If this ode to motordom in the face of a Climate Emergency boggles your mind as much as it does mine, you can always let the provincial government know, because they are taking public comment on the Massey Tunnel Expansion Project right now. Go there, remain anonymous, and tell them what you think. I did.

Metro2020

Last week during our afternoon workshop, New West Council received a presentation by representatives of Metro Vancouver’s Regional Planning Services. They were here to talk about the upcoming update to Metro2040, the Regional Growth Strategy, eloquently labelled Metro2050.

The Regional Growth Strategy is the highest-level planning document in the region. All municipalities have some form of master planning document, be it an Official Community Plan or a collection of Neighborhood Plans that lay out in broad strokes what the vision is for the community over the decades ahead. This is important, because it allows government and utilities to plan new roads, water and sewer lines, recreation facilities, emergency services, schools, and all of the things that should, ideally, be planned out before they are needed. It also helps guide policy assures communities have the right mix of housing types, commercial and institutional land, and green space. Without a well-understood plan, we cannot develop the robust policy needed to shape the outcomes we are looking for.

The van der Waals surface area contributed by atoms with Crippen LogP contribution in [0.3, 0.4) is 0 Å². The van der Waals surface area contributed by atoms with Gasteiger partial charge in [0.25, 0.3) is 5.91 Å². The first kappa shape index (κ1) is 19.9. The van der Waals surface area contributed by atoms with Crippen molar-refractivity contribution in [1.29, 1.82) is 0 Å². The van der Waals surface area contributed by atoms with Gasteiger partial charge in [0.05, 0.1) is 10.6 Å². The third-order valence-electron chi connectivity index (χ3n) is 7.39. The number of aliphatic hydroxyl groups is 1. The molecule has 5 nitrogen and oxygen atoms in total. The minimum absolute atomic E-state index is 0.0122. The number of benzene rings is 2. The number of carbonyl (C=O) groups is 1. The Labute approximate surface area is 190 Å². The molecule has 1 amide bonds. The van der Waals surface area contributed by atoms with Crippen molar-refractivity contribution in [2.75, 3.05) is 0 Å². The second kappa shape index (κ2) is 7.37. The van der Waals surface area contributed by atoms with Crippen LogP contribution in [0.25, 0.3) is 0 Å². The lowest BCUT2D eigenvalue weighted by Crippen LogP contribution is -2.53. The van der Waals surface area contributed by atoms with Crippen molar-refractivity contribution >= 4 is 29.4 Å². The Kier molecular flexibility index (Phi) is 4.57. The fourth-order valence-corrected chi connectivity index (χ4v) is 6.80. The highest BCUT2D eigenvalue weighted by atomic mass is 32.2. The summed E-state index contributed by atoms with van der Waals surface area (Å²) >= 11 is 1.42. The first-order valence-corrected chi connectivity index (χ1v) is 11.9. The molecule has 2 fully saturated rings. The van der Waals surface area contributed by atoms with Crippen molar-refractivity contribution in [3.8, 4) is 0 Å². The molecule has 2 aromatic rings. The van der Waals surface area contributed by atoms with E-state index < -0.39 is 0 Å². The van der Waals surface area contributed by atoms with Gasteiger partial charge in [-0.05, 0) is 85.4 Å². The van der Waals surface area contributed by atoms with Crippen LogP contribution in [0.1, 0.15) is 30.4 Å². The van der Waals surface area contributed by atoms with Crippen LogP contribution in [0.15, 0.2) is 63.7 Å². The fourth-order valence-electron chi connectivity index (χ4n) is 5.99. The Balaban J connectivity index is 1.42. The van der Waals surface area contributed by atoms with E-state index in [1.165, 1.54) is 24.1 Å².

All the municipalities in Metro Vancouver agreed upon and ratified the Metro 2040 plan back in 2011, and all of our subsequent Official Community Plans (including the OurCity 2041 plan adopted by New West in 2017) include a context statement that links it to the greater regional plan. This is because all of the things I listed above (roads, utilities, etc.) need to be planned at a regional level if we hope to have a livable region. Every community shares our regional sewer system (for example), and the growth of the region relies on significant investment in new sewer infrastructure – not just pipes in the ground, but billions of dollars in wastewater treatment plants that need to be planned out a decade or more in advance. To make that work, we need to know where the houses, the apartments, the breweries and the shopping malls Amazon Fulfillment Centres are going to be when that plant is operating. That’s the essence of planning.